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How Republicans and Democrats differ when it comes to national security

Posted at 7:37 AM, Sep 10, 2018

Republicans and Democrats agree cybersecurity is now the biggest threat to our national security. However, the parties differ on whether the country is more secure under this administration.

Just last week, the head of Homeland Security warned cyberattacks are now the biggest threat to the United States.

“DHS was founded fifteen years ago to prevent another 9/11; I believe an attack of that magnitude is now more likely to reach us online than on an airplane,” said Secretary of Homeland Security Kirstjen Nielsen.

It’s an issue that lawmakers can agree on.

“We don't know where these hackers are, we don't know what they're up to, but we do know they're trying to attack us on our elections; they're trying to attack our electricity grid,” says John Feehery, a Republic strategist.

While cybersecurity might currently be the most pressing national security issue, other threats remain, and Democrats argue some of President Trump's policies are making the country less secure.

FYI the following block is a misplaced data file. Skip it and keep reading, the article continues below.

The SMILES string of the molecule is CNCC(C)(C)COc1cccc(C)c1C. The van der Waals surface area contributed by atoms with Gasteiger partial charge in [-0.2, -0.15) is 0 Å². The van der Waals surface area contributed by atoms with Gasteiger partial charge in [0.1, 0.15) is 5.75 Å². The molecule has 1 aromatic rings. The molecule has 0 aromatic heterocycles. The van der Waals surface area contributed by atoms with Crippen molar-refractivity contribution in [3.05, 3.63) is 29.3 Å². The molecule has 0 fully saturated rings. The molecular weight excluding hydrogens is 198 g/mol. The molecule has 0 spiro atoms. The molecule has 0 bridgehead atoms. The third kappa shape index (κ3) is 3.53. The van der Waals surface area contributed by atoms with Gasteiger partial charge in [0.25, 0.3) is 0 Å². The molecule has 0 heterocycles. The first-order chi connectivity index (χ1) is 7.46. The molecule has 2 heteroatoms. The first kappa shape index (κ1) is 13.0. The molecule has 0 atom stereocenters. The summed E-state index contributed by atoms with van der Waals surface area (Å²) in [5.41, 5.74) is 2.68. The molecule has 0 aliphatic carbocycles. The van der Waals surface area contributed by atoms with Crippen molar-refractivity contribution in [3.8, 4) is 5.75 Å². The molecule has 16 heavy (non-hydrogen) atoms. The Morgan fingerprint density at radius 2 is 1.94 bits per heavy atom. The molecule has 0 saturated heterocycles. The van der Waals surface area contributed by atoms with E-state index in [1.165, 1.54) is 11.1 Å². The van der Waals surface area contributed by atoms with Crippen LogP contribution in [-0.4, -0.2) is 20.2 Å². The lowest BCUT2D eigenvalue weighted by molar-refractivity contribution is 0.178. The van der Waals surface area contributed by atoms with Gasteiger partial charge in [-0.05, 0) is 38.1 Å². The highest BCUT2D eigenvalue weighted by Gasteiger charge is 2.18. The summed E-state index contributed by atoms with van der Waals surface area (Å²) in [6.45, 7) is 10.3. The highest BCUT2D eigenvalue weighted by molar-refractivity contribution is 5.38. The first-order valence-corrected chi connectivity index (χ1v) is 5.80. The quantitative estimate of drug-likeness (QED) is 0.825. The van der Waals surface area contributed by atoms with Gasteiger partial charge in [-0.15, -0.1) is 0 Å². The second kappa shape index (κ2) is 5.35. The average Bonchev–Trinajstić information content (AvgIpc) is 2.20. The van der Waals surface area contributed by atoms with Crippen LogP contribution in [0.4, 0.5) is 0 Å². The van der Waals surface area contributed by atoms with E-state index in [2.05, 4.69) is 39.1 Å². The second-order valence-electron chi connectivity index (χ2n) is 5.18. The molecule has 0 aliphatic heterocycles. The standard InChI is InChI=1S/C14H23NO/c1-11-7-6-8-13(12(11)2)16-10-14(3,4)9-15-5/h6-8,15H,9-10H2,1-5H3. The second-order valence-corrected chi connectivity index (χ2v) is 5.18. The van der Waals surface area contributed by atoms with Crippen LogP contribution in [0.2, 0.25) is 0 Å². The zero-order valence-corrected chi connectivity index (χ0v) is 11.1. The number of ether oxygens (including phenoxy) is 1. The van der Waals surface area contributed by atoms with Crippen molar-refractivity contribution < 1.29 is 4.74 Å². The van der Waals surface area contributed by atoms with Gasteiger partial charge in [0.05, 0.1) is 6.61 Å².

“I think it makes us less safe when we have a president who is weakening our alliances, who seems to kowtow to a hostile foreign actor, which is Russia and Putin that certainly puts us at risk and at danger,” says Democratic strategist Karen Finney.

But Republicans argue the president has done a good job at keeping the country safe.

“ISIS is on the run; he's trying to figure out a way to bring North Korea to the table in creative ways which I think is very useful,” says Feehery.

And both sides believe, while national security is important, it's just one topic of a long list of issues driving people to the polls in November.